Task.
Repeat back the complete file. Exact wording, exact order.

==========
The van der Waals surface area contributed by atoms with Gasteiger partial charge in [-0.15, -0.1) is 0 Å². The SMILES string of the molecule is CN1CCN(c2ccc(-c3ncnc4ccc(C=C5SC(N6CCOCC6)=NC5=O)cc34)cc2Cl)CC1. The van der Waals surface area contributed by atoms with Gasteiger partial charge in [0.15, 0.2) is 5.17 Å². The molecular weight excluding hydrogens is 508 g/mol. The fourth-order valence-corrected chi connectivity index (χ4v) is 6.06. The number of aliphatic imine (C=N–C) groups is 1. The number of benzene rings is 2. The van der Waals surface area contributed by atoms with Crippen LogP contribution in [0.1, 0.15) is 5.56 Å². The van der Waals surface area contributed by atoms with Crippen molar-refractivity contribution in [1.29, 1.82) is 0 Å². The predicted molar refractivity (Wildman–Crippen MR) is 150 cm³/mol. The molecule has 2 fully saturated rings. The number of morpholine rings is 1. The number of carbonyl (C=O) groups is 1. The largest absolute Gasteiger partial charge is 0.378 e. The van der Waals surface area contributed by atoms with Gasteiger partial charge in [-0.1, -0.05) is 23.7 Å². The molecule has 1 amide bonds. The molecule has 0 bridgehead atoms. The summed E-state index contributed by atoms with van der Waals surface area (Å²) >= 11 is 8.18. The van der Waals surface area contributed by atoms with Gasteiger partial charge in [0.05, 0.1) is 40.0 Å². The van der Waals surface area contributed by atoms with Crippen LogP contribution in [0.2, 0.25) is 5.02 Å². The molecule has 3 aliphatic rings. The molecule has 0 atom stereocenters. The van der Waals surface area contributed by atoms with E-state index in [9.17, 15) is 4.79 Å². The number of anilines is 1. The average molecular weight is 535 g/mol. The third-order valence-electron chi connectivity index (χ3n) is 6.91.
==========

The van der Waals surface area contributed by atoms with Gasteiger partial charge in [-0.15, -0.1) is 0 Å². The SMILES string of the molecule is CN1CCN(c2ccc(-c3ncnc4ccc(C=C5SC(N6CCOCC6)=NC5=O)cc34)cc2Cl)CC1. The van der Waals surface area contributed by atoms with Gasteiger partial charge in [0.15, 0.2) is 5.17 Å². The molecular weight excluding hydrogens is 508 g/mol. The fourth-order valence-corrected chi connectivity index (χ4v) is 6.06. The number of aliphatic imine (C=N–C) groups is 1. The number of benzene rings is 2. The van der Waals surface area contributed by atoms with Crippen LogP contribution in [0.1, 0.15) is 5.56 Å². The van der Waals surface area contributed by atoms with Crippen molar-refractivity contribution in [1.29, 1.82) is 0 Å². The predicted molar refractivity (Wildman–Crippen MR) is 150 cm³/mol. The molecule has 2 fully saturated rings. The number of morpholine rings is 1. The number of carbonyl (C=O) groups is 1. The largest absolute Gasteiger partial charge is 0.378 e. The van der Waals surface area contributed by atoms with Gasteiger partial charge in [-0.1, -0.05) is 23.7 Å². The molecule has 1 amide bonds. The molecule has 0 bridgehead atoms. The summed E-state index contributed by atoms with van der Waals surface area (Å²) >= 11 is 8.18. The van der Waals surface area contributed by atoms with Gasteiger partial charge in [0.05, 0.1) is 40.0 Å². The van der Waals surface area contributed by atoms with Crippen LogP contribution in [0.2, 0.25) is 5.02 Å². The molecule has 3 aliphatic rings. The molecule has 0 atom stereocenters. The van der Waals surface area contributed by atoms with E-state index in [9.17, 15) is 4.79 Å². The number of anilines is 1. The average molecular weight is 535 g/mol. The third-order valence-electron chi connectivity index (χ3n) is 6.91.